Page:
Ask where it came from
Do you have a locally made substitute?
By Tom Politeo
HABOR VISION TASK FORCE CO-CHAIR
The familiar question at the register is “paper or plastic”? It’s time for a new question before we get to the register: “local, domestic or international?” By asking this question when we shop for food, clothes or appliances, we can begin raise awareness of how the goods we buy are made, shipped and sold.
When shopping, we should insist on goods produced close to home. If all you see is imported apples, ask the merchant if he has a domestic variety. If domestic, look for those grown in Southern California. Often you’ll need to ask where food comes from, because point of origin is poorly labeled. And, beware. If you see the name of a California grower, it doesn’t mean they grew it. Some growers are starting to sell imported produce themselves.
Farmers markets are great places to try out your newly acquired “buy local” skills; many vendors offer to tell you where their farms are or how they grow their produce without even having to ask.
But there will be times when you won’t be able to buy local or domestic. If you can’t do without, it’s usually better to buy products from the closest developed nation with a good environmental, labor and human rights track record. Author Barbara Kingsolver investigates the choices of sustainable living in her new memoir “Animal, Vegetable or Miracle? A Year of Food Life.”
Often, the only shopping options seem to be “made in China.” Sara Bongiorni documented her efforts to live without goods from China in her new book, “A Year Without Made in China”—and the task proved daunting. Similarly, Barbara Kingsolver and her family tried to live on locally- grown food for a year, which she wrote about in her new book Animal, Vegetable, Miracle: A Year of Food Life.
In both books, the authors’ efforts were challenging and frustrating. Moreover, it is not as if all global trade is a bad idea. Some foods grow well only in certain parts of the world. Others may make more sense to grow where water is naturally abundant rather than were crops are dependent on irrigation.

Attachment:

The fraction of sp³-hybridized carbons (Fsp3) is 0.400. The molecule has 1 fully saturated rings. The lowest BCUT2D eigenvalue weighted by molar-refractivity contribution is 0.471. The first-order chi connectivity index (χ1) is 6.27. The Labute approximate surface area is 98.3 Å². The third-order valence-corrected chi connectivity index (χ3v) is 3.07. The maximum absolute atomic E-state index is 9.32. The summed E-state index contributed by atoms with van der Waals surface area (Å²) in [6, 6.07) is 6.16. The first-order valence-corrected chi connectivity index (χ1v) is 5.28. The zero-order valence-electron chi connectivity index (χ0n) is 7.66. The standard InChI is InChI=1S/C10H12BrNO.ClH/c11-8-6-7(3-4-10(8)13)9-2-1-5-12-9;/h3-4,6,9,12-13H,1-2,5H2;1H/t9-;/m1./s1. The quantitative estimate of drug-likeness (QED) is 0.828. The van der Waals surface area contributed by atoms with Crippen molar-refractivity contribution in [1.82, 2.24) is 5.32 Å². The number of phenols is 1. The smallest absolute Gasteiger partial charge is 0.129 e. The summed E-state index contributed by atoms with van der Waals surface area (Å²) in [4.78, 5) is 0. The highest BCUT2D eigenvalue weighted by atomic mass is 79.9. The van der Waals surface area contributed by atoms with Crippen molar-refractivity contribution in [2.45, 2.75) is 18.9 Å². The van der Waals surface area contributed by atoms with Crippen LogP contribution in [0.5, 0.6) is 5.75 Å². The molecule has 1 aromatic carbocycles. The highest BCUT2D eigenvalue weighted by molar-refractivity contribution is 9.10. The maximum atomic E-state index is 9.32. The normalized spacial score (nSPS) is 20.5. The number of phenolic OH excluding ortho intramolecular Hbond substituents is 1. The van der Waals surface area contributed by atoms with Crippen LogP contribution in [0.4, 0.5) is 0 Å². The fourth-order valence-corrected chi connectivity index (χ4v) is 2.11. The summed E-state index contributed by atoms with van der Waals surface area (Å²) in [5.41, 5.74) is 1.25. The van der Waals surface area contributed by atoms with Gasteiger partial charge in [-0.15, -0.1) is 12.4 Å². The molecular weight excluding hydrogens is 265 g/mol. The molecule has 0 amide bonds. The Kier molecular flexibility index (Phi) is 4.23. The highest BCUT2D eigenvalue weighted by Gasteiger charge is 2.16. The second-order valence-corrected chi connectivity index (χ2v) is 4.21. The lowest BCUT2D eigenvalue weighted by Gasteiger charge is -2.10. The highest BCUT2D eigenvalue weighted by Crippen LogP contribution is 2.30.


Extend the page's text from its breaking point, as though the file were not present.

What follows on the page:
But problems go beyond the pollution associated with importing goods. Sometimes, in the case of a spate of recent recalls on items from toys to tires, the items come from nations with flimsy regulations. The challenge is that of becoming dependent on goods and food for everyday life that are produced far from home, whether or not they are domestic. By asking where things come from, we can reduce the total mileage goods travel to reach us—and reduce the likelihood that they are manufactured in polluting sweatshops.
It always pays to look at the label. Those Americana items in a local gift store are likely not made in the U.S. Rag dolls, pillows with American flag motifs, books on retro culture are all made in China, Singapore or Formosa. Some Americana pottery items come from Columbia.
We can also shop close to home. Buying locally reduces the number and length of car trips we make. If you multiply a few extra miles of driving by 100 million drivers, that’s a world of difference on the environment and a world of pressure taken off of our streets and highways.
Local businesses have the advantage of helping promote livable communities. According to a study in Austin, Texas, more than 40% of dollars spent in an independent Austin bookstore stayed in Austin. In contrast, less than 15% of the money spent at a chain store stayed in town. Large chain stores remove secondary local income that communities need to thrive.
By changing our purchasing habits, we have a vast potential as consumers to influence the corporations that sell us goods to be more responsible to labor, the environment and human rights. As citizens, we can also ask our legislators to regulate irresponsible corporations more firmly.
As individuals, we can take the next step and look for ways to improve the quality of our own lives while reducing what we consume. Simplicity circles can help you find life priorities that are more rewarding than ones mired in consumerism. Visit www.angeles.sierraclub.org/hvtf for links.